DECCO still on board for port project says chair

| 16/02/2010

(CNS): Despite speculation that talks between government officials and DECCO over the development of cruise berthing facilities in George Town had derailed, the chair of the Port Authority, Stefan Baraud, has told CNS that the project is on track and that the developer is still on board. He said that, while there were a lot of issues to discuss with regard to all of the multiple elements involved, negotiations were still moving ahead and the authority hoped to have a memorandum of understanding signed before the end of the first quarter of the year and ground broken before the year was out.

“All the players are still at the table and discussions are alive and well,” said Baraud. “There are a lot of moving parts to this development that have to be discussed and not everything is resolved yet, but we are moving ahead with the talks. We are hoping to have meetings with both the auditor general and the Central Tenders Committee very soon so that we ensure protection of the public interest throughout the process.” He said government now has its own legal representation to make sure that its interests would be protected as well, but this meant that there were a lot of people involved in each step.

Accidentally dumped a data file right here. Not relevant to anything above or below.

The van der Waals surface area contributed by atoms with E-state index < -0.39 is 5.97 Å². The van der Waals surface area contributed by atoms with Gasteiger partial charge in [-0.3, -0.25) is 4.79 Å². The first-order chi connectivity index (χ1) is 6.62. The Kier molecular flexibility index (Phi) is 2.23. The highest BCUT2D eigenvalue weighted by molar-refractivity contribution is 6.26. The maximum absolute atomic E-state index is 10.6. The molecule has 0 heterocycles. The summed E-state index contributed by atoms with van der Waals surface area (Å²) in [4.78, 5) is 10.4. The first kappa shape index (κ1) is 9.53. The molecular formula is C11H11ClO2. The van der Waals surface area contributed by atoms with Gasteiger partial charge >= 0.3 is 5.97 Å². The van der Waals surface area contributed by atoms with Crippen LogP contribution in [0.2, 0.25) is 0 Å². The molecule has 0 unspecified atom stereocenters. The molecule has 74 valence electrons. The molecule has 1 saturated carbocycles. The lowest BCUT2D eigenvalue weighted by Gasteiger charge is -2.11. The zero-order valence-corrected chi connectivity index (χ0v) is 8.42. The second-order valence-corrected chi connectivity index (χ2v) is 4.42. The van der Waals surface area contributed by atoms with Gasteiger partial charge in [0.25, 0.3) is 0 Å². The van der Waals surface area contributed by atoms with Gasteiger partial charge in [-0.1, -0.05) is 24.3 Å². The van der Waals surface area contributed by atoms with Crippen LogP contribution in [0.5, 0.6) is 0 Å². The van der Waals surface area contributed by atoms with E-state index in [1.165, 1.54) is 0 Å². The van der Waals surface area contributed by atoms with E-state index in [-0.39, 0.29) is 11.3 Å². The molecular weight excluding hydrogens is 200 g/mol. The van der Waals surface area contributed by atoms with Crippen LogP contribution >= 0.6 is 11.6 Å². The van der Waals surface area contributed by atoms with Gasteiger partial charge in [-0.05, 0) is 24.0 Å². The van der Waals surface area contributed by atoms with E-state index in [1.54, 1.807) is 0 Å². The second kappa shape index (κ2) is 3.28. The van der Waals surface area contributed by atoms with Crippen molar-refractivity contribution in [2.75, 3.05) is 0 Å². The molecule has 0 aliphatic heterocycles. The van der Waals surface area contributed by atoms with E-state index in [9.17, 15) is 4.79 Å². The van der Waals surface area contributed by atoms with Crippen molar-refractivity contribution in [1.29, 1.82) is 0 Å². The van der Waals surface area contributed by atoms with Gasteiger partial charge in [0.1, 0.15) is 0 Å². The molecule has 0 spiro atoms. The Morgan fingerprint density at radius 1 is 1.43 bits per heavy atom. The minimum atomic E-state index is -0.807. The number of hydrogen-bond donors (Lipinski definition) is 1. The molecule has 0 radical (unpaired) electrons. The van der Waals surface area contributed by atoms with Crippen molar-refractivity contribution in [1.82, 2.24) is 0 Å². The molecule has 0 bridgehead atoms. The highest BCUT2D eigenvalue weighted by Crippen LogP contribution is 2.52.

The chair, who is steering what will be the Cayman Islands’ largest ever public-private partnership infrastructure project, said that there were still areas open for discussion and the negotiations regarding the retail element of the port’s upland development are still on-going. However, Baraud said that DECCO (The Dart Groups construction company) had recently organised a presentation for all the parties involved with a leading international consultant, Bermello Ajamil & Partners (B&A), a multi-disciplinary award-winning design and project delivery firm, which, Baraud added, was extremely impressive.

“It put into perspective the size of the project and the many responsibilities that both government and the developer will have as we move forward with what is a complex development,” he said.

The goal is for government to build two finger piers in George Town that will enable up to four ships to berth in Grand Cayman and accommodate the new class of larger cruise ships, which will not place destinations on their itineraries that don’t have berthing facilities.

With no money in government coffers, however, the UDP administration has committed to building the facility with a private partner, and as a result has entered into negations with the Dart Group, who will finance the project and aim to recoup that major investment through a combination of cruise passenger fees negotiated with the cruise lines and the terminal’s retail facilities.